Money has also been spent on equipment such as helmets with headlamps, ropes, walkie-talkies and batteries. The bulk of the operating expenditure goes into trucking water to the site. “We need water for ablution, bathing, cooking and research

activities. We buy the water from Syabas,” Azliny explains.

Nevertheless, the business has had a positive impact on her village as well. A new business, in the form of providing ancillary services, is shaping up and everyone in the village is reaping the benefits.

Azliny has finally found what she wanted, and helped her fellow villagers as well.

Caretaker of the forest

Apart from giving urban dwellers a taste of the jungle, Nor Azliny Mohd Ali doubles up as a caretaker of the forest near her

home in Pasoh Felda 4, Negri Sembilan.

In return, authorities such as the Forest Research Institute Malaysia (FRIM) and the Forestry Department of Negri Sembilan

allow her to continue taking visitors into the jungle.

Her company Team Building Outdoor Adventure (Atoa), has been given the task to protect the newly discovered site.

Universiti Sains Malaysia (USM) also engages her company as a partner in its research work because of her local knowledge of the unique forested area called “Pasoh Island”.

Within the small area are at least 400 species of birds and about 800 species of trees.

“On our bushwalks, we have found all sorts of birds, insects, snakes, monkeys, pheasants, butterflies, and tracks of other

animals,” she says.

Camera traps have successfully capture images of clouded leopards and panthers but elephants no longer roam the area

like they did 20 years ago.

Nor Azliny Mohd Ali’s organisational and planning skills were put to the test last month by a group of KLIA2 air traffic controllers and their families.

The group was in Gua Pelangi, Pasoh Felda 4 in Negri Sembilan for a team-building exercise managed by Azliny Team Building and Outdoor Adventure (Atoa).

“I have three full-time employees and many part-timers to help out,” Azliny, founder and owner of Atoa, says.

The team’s responsibilities include assisting participants along the way, such as when they enter the caves using rope ladders or when they climb steep jungle tracks.

Others stay back in the village to prepare meals for the participants, visit local traders to replenish supplies or organise homestay accommodation.

KLIA2 senior air traffic controller Haizar Abd Halim says he enjoyed the experience, even during the torrential rain that

brought “mayhem” into the village.

“Vehicles were bogged down in the downpour,” he says. “Despite the challenges, Azliny remained cool, calm and collected. It was superb, and the caves were fantastic.”

Caves to explore

Gua Pelangi, which is where the excavation work is focused, is a medium-size cave with a big entrance. Being the easiest to access, it is also the first cave visitors enter.

Azliny explains the significance of everything the visitor sees inside the cave, including the square pits dug up by the archaeologists.

Visitors learn why limestone caves came to be homes during prehistoric times and why dry caves that also permitted the entry of sunlight were preferred over those that were covered in moisture.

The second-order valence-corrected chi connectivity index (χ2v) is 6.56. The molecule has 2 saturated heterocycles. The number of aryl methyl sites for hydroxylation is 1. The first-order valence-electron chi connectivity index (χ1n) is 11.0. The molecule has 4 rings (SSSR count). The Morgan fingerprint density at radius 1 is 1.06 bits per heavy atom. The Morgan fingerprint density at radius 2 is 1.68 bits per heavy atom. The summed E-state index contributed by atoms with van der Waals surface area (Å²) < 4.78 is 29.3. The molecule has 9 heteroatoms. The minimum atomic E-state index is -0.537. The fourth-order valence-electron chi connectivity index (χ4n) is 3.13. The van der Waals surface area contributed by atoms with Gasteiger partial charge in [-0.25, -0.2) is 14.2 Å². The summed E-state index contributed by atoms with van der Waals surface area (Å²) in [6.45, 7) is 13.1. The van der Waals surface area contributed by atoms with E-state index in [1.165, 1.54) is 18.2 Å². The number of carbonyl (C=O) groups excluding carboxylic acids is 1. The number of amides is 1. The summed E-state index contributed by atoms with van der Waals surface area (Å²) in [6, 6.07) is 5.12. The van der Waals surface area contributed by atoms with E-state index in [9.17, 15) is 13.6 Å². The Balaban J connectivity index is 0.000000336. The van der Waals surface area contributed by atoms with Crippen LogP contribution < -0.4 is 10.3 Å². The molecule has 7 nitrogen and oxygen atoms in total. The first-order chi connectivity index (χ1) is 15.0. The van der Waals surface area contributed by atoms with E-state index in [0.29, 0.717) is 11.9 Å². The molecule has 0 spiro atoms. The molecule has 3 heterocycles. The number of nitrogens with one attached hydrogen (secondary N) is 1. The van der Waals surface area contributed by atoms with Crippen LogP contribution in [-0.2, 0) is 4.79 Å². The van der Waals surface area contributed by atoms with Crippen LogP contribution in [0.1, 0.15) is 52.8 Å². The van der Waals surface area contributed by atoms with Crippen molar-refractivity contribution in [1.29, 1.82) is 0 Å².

They also learn a bit of history of the era when these caves were inhabited.

Archaeologists believe that in the rear of Gua Pelangi, layers of sediment have covered the original floor of the cave.

Prof Datuk Dr Moktar Saidin, director of the Centre for Global Archaeological Research at USM, says if financing is available, the next round of excavation will focus on clearing the sediment.

Above Gua Pelangi is Gua Tirai (Curtain Cave) where participants must clamber up a steep cliff face to enter a descending tunnel.

Gua Kelawar, or Bat Cave, is hidden and not an easy cave to explore. It requires a bit of acrobatics to get in and a steady

heart to descend the six metres into a large chamber that is full of bats.

A few kilometres away from Gua Pelangi base area is a cave for the eyes to feast on.

At midday, the sun’s rays breach the roof through the many cracks to form shafts of light within the otherwise cavernous

darkness of Gua Waris.

To descend to its chamber, one has to clamber over massive boulders and large rocks that have, over thousands of years, lined up to create a unique, natural stairwell.

Descend another 40m and you land inside a cavern fit for a mythical female warrior. It’s not as grand as the Mulu Caves of Sarawak but it holds hidden secrets to pique the interest of children and adults in some exploration.

Hopes and expectations For Azliny, this is more than just a business. This is also where her two boys have learnt to love nature.

During a recent visit, the boys, dressed in camouflage pants and Atoa T-shirts, rushed past her and raced one another to take the lead on a bushwalk to the forest canopy walk near the FRIM (Forest Research Institute Malaysia) Pasoh offices.

“I know I have made the right decision. Just look at my boys,” she says, the joy unmistakable in her eyes.

She wants to see Gua Pelangi become a major eco-tourism centre where people can learn more about their past.

The good news is that Gua Pelangi has recently been gazetted as a historical site.